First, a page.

Applied Behavioral Analysis (ABA), an Early Intensive Behavioral Intervention (EIBI), encompasses behavior modification training programs that are based on the theory that behavior is learned through interaction between an individual and the environment. The goal of behavior management is to reinforce and increase desirable, functional behaviors while reducing undesirable, “maladaptive” behaviors. Lovaas therapy is an ABA-based program developed by Ivar Lovaas, Ph.D., at the UCLA Clinic for the Behavioral Treatment of Children. Lovaas therapy uses an ABA method called Discrete Trial Training, which consists of a series of distinct repeated lessons or trials taught one-to-one. Typically the lessons are highly intensive, usually taking 30-40 hours per week, and are conducted by a trained therapist, usually in the family’s home. Each trial consists of a request for the individual to perform an action, behavior, or response, and involves a consequence or reaction from the therapist. Positive reinforcement rewards vary and are matched to the individual child.
Other types of intensive interventions that use ABA techniques include LEAP (Learning Experiences and Alternative Programs), TEACCH (Treatment and Education of Autistic and Related Communication of Handicapped Children), the Denver program, and the Rutgers program. LEAP, is a comprehensive program for young children that includes peer-mediated instruction, incidental teaching, self-management training, prompting strategies, and systematic parent training. TEACCH uses a structured teaching approach based on the idea that the environment should be adapted to the child, not the autistic child to the environment. The child’s learning abilities are assessed using a Psycho Educational Profile (PEP) and, based on the child’s functioning level, teaching strategies are designed to improve communication, social, and coping skills to help the child understand his environment and the behavior of other people. The Denver program is a developmental-based program that focuses on the development of communication and play skills, sensory activities, personal independence, and reducing unwanted behaviors. The Rutgers program is an early intensive behavioral intervention program that is home-based and is similar to Lovaas therapy, except that the program staff doesn’t deliver treatment directly; the staff provides training and follow-up to the family and school, with the goal to gradually integrate the child into the classroom.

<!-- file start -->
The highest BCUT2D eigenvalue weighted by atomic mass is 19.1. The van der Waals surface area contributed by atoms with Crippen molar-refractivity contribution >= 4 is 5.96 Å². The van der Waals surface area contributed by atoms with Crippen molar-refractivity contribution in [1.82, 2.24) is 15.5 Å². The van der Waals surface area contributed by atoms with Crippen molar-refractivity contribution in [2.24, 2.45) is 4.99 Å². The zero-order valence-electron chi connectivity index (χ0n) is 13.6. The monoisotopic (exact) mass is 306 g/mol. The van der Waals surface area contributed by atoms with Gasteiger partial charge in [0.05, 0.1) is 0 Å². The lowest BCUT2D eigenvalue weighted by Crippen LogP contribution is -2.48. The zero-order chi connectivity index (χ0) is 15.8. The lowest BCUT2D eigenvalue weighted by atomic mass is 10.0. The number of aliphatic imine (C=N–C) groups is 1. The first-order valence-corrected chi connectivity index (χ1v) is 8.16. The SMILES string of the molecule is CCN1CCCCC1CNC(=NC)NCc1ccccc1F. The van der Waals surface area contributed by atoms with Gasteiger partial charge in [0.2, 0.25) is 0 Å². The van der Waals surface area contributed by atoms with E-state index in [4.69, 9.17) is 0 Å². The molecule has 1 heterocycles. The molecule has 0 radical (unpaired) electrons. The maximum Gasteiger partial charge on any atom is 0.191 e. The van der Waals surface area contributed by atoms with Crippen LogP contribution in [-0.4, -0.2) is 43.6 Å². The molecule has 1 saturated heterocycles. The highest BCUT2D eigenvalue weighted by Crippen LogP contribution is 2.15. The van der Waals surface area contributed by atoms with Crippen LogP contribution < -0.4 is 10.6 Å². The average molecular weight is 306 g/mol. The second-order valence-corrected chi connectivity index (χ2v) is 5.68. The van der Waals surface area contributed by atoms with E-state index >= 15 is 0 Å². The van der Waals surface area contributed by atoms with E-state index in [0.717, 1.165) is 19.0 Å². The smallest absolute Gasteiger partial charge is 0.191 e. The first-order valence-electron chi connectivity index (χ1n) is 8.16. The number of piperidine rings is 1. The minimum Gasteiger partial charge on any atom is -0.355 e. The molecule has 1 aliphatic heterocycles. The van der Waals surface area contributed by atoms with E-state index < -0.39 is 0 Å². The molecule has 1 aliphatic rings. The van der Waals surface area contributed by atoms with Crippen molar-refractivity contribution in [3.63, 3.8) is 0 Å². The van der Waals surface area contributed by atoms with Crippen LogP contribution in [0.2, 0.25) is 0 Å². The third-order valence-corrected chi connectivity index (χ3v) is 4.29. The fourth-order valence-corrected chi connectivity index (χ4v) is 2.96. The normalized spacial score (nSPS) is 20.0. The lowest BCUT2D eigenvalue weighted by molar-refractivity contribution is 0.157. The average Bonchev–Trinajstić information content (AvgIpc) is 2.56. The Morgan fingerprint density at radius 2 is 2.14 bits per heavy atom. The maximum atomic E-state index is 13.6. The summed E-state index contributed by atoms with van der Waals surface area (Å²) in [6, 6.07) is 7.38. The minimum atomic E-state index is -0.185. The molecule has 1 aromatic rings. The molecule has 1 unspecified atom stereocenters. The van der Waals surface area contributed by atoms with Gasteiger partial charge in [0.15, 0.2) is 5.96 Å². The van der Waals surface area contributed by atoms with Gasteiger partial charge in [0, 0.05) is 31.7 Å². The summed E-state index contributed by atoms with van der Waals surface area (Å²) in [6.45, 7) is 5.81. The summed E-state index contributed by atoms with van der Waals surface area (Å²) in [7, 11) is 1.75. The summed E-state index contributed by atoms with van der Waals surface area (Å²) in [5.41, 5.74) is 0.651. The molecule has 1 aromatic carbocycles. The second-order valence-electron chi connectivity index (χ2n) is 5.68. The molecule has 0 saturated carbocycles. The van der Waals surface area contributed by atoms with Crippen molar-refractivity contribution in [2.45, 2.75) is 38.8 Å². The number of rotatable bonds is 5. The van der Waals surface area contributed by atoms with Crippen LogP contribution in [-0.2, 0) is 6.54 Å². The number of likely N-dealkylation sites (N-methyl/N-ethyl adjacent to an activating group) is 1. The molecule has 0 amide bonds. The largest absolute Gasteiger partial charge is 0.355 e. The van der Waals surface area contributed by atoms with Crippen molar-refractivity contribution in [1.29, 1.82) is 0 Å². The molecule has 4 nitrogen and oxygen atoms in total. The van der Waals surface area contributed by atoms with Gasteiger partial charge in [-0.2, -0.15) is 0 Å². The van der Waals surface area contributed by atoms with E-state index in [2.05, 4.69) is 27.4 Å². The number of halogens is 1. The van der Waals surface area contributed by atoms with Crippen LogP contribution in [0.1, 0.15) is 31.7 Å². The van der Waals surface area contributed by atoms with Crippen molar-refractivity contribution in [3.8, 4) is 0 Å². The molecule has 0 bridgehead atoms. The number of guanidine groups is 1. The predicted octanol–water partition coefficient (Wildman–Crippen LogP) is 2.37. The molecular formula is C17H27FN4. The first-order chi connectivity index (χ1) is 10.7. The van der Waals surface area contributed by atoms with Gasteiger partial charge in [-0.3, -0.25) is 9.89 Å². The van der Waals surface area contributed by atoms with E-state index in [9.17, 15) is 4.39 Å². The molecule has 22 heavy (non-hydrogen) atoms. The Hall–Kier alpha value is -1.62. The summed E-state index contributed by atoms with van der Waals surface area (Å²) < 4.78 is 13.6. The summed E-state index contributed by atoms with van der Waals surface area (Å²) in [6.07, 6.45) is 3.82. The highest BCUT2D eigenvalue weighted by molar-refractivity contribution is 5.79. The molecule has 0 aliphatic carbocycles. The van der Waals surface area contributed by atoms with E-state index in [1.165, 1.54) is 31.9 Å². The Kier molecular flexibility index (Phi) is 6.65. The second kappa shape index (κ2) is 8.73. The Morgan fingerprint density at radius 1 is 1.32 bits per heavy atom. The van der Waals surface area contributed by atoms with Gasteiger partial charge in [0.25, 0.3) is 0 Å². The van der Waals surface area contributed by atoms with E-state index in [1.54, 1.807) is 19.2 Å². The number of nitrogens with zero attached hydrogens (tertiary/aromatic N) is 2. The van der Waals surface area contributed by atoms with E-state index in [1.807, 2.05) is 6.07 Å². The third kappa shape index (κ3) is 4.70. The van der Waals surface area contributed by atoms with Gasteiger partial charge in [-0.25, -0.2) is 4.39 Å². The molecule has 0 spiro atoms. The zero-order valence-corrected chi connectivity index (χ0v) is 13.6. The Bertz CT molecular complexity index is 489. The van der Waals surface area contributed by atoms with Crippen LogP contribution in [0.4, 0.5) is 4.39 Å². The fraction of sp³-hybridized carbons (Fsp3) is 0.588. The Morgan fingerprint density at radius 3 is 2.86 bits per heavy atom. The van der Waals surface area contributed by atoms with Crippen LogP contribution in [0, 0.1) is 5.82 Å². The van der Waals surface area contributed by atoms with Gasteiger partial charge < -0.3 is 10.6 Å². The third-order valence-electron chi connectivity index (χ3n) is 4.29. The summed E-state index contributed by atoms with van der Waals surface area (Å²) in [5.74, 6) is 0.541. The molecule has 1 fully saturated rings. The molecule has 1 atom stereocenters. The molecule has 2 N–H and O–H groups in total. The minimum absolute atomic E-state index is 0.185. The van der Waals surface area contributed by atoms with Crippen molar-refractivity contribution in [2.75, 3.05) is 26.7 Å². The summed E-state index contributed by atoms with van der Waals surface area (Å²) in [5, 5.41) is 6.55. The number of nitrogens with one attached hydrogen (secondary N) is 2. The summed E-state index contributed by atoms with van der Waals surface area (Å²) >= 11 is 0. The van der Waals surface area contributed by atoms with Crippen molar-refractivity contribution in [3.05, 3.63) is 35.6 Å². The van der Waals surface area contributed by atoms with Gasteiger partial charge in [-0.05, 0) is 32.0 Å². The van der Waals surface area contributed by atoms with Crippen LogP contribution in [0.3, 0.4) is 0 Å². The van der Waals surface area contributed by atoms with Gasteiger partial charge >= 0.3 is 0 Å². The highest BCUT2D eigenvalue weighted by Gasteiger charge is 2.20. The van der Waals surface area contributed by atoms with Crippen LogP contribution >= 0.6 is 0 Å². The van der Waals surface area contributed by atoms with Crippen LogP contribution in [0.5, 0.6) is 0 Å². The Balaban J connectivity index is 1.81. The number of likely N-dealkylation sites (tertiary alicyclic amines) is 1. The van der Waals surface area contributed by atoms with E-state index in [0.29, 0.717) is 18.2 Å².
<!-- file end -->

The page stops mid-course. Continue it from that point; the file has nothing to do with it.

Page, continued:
Picture Exchange Communication Systems (PECS) was developed to help autistic children acquire functional communication skills. PECS uses ABA-based methods to teach children to exchange a picture for something they want—an item or an activity.
Pivotal Response Treatment (PRT) is a “naturalistic” intervention model that targets pivotal areas of a child’s development. In PRT, the child’s intentional attempts at functional communication are rewarded with a natural reinforcer. For example, if a child attempts a request for a stuffed animal, the child receives the animal, not a piece of candy or other unrelated reinforcer. PRT is used to teach language, decrease disruptive behavior, and increase social, communication, and academic skills.
Floor time is an educational model that builds an increasingly larger circle of interaction between the child and adult in a developmentally-based sequence. Floor time addresses emotional development, in contrast to other approaches that tend to focus on cognitive development. Floor time is often used in conjunction with other methods, such as ABA.
Social stories were developed as a tool for teaching social skills. The stories have three types of sentences: descriptive to explain what is happening, perspective to provide insight, and directive to suggest a response. The stories can be written by anyone, are specific to the child’s needs, and are written in first person and present tense. The story should address the child’s misunderstanding of situations that are frightening to him, produce tantrums or crying, or make the child withdraw, and should teach the child how to deal with those feelings.
Facilitated communication (FC) involves a facilitator who, by supporting the individual’s hand or arm, helps the person communicate through use of a computer or typewriter. FC is very controversial; critics claim it is actually the ideas or thoughts of the facilitator that are being communicated.
Sensory integration therapy (SIT) focuses on desensitizing the child and helping him reorganize sensory information. The goal is to help the nervous system develop the ability to process sensory input more normally. Touch therapy is a particular method of massage.
Auditory integration training (AIT) involves listening through earphones to music that has been electronically modulated based on the individual’s audiogram. AIT is thought to improve attention, auditory processing, and auditory comprehension.
Relationship Development Intervention (RDI) training was developed by a husband-and-wife team of clinical psychologists, Steven Gutstein, PhD, and Rachelle Sheely, PhD. The goal of RDI training is to teach the child how to develop social relationships with other people, starting with their parents. A consultant teaches the parents how they can help the child develop a social relationship with the parents and others, through various activities, e.g., playing games, mimicking facial expressions, etc.
Other interventions include music, art and animal therapy (e.g., horseback riding, swimming with dolphins), administration of intravenous secretin or immune globulin, chelation therapy, special diets, and vitamin and mineral supplements. Music, art and animal therapy are believed to improve communication skills, develop social interaction, reduce behavioral symptoms, and provide a sense of accomplishment. Use of immune globulin is based on the assumption that autism is caused by an autoimmune abnormality. Secretin, a peptide hormone that stimulates the pancreas and liver, is thought to be useful to manage autistic behavior based on theories of gastrointestinal disorders as the cause of autism. Chelation therapy, which uses medications to help the body eliminate toxins, is based on mercury exposure as a possible cause of autism. Restrictive or special diets are based on the idea that autism is caused by digestive disorders or food allergies. Nutritional supplements are based on the theory that vitamin B6 and magnesium can improve autistic behavior.